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How to Avoid Heat Exhaustion When Exercising

HomeWellnessHow to Avoid Heat Exhaustion When Exercising

Exercise has more health benefits than just about anything else out there. It lowers your blood pressure, reduces your blood sugar, balances your blood cholesterol levels, strengthens your heart, improves your cognitive function, boosts your immunity, brightens your mood, helps you sleep, builds muscle, hardens your bones, helps you maintain a healthy weight, and more. However, there are some risks to be aware of. One risk to watch out for is heat exhaustion. Here are three ways to ensure that the heat doesn’t get the better of you when you exercise.

Take Breaks

When you exercise hard you should take breaks as needed. This is true anytime but especially in hot weather or during a particularly intense workout. For example, fitness experts recommend taking a one or two-minute break for every 9 minutes of intense exercise, such as a long run or bike ride. 

You don’t have to stop, just slow it down for a bit so that your body has the chance to recover. And don’t worry–short mid-workout breaks can actually improve your performance. 

Drink More Water

Sweat is your body’s primary cooling mechanism. If you don’t drink enough water before, during, and after your workouts, you won’t be able to produce enough sweat to cool yourself down. This can lead to dehydration and heat exhaustion. Of course, you don’t want to drink too much water, either.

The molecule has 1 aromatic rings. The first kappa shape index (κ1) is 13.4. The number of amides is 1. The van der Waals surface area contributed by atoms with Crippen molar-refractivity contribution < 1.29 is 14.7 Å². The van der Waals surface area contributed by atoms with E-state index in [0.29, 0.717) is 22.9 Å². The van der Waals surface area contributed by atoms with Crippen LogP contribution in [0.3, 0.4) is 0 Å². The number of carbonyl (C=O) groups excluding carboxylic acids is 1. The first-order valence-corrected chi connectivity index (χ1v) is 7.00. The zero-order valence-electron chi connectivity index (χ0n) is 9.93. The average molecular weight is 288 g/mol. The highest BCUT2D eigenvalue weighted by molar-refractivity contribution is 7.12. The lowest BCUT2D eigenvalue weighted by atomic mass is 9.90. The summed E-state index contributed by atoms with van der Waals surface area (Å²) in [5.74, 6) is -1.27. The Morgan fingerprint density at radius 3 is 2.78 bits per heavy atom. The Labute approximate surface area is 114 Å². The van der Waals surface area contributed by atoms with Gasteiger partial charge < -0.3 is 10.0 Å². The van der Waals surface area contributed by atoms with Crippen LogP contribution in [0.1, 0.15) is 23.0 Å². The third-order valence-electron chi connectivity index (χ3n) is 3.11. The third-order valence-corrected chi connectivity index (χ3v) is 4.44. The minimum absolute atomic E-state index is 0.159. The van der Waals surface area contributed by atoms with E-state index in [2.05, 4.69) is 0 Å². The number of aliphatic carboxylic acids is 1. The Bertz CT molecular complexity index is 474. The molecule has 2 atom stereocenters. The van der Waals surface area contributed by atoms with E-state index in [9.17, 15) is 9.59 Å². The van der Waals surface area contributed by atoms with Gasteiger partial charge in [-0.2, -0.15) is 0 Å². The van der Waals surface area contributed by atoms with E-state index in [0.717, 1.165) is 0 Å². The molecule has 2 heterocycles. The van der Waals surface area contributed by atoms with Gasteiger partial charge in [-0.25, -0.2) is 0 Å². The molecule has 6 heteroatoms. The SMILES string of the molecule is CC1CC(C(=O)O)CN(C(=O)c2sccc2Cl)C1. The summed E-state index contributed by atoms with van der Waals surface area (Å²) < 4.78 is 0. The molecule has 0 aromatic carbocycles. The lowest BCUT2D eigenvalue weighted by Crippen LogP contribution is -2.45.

Drinking too much water can lead to side effects such as nausea. A general guideline is to drink 7-10 ounces of water every 10-20 minutes during a workout. Of course, that amount can go up or down depending on the weather and the intensity of your workout. 

Don’t Exercise Outdoors When Temperatures Soar

In the summer months or in very hot climates try to avoid working out in the heat of the day. Take advantage of the early morning or evening hours when the sun isn’t so direct. Or, if it is really hot outside, stay indoors to exercise. If you can’t avoid exercising when it’s hot out, you will need more water and more frequent breaks. It’s simply not worth pushing yourself beyond your body’s limits. 

Exercising hard runs the very real risk of causing heat exhaustion. Heat exhaustion is a serious medical condition that can cause headaches, nausea, dizziness, fatigue, faintness, and vomiting. Left unchecked, heat exhaustion will lead to heat stroke and even death. Don’t play with your health. Take the precautions necessary to get all of the benefits of exercise with none of the risks. 

Did you enjoy reading this article? Here’s more to read: 5 Ways Yoga Impacts Your Brain Health

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